When I started helping people buy and sell real estate in 1987 we never heard of a short sale. Property owners who couldn’t make their mortgage payments were foreclosed upon by the lender. That was it.
In these difficult financial times it can cost a lender less in the long run to take less money than owed (go short) than taking the house back in a foreclosure. I do so look forward to the day where there are no more short sales and I can take this page off my web site.
Often lenders require there to be some hardship of the seller that they cannot keep the property and cannot sell it for enough money to fully pay off the loans.
In a short sale the buyer purchases from the seller/owner of the property with the seller’s lender’s approval to take less money than the lender is owed. In a Foreclosure the buyer purchases from the lender who has foreclosed on the property and now owns it. Homeowners often try to have a short sale in order to avoid foreclosure.
Short sales offer buyers some of the best home pricing in today’s market. But there are hazards to trying to buy a short sale property.
You have lots of time and no firm deadline for when you need to move in. Once you’ve had your offer accepted by the seller, the lender needs to approve the purchase. This can take around two months if there is only one lender and four or more months if there is more than one lender involved.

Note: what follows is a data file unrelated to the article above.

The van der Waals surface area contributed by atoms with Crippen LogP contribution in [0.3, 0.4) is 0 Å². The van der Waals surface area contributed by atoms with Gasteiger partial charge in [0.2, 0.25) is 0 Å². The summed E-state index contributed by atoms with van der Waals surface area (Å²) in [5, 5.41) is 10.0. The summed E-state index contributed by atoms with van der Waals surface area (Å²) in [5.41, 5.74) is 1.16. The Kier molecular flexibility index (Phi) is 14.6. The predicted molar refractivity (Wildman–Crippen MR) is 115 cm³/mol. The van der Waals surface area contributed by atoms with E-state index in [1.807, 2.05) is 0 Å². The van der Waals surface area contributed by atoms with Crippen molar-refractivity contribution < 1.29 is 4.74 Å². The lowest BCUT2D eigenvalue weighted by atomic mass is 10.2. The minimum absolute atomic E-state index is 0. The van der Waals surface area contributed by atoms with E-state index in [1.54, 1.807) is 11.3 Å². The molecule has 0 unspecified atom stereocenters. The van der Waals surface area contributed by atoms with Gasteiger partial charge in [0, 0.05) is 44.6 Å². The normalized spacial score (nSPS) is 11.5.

Your financing is in order. Cash is always the best way to make your short sale purchase. Most people don’t have all cash. The Seller’s lender will look more favorably on pre-approved buyers with a good size down payment (15-20% or more of sales price) than buyers with smaller down payments or who have not been pre-approved.
You can make a non-contingent offer. If you have a house to sell yourself or have other requirements for the sale—like a specific closing date, lenders are less likely to accept your offer to purchase a short sale property.
Rejected offers. Lenders often receive multiple short sale offers and pick the one they like best to accept or to counter. It can take a long time to find out if your offer is accepted. If you make an extremely low offer on a house, your offer may be rejected after months of waiting.
Bad terms. Even if the lender agrees to the offer, the sale may not go ahead. Often the lender requires the seller to pay back the “short” portion of the loan at a later date. If the seller refuses, the transaction fails—possibly after months of waiting.
As is. Most short sale purchases involve no repairs being done by sellers (who may have no funds) and lenders who receive less than they are owed. If you get a good deal on the short sale purchase, that may have to be enough.
(Courtesy of the National Association of Realtors)
Ask me. I’ll get you the answer.
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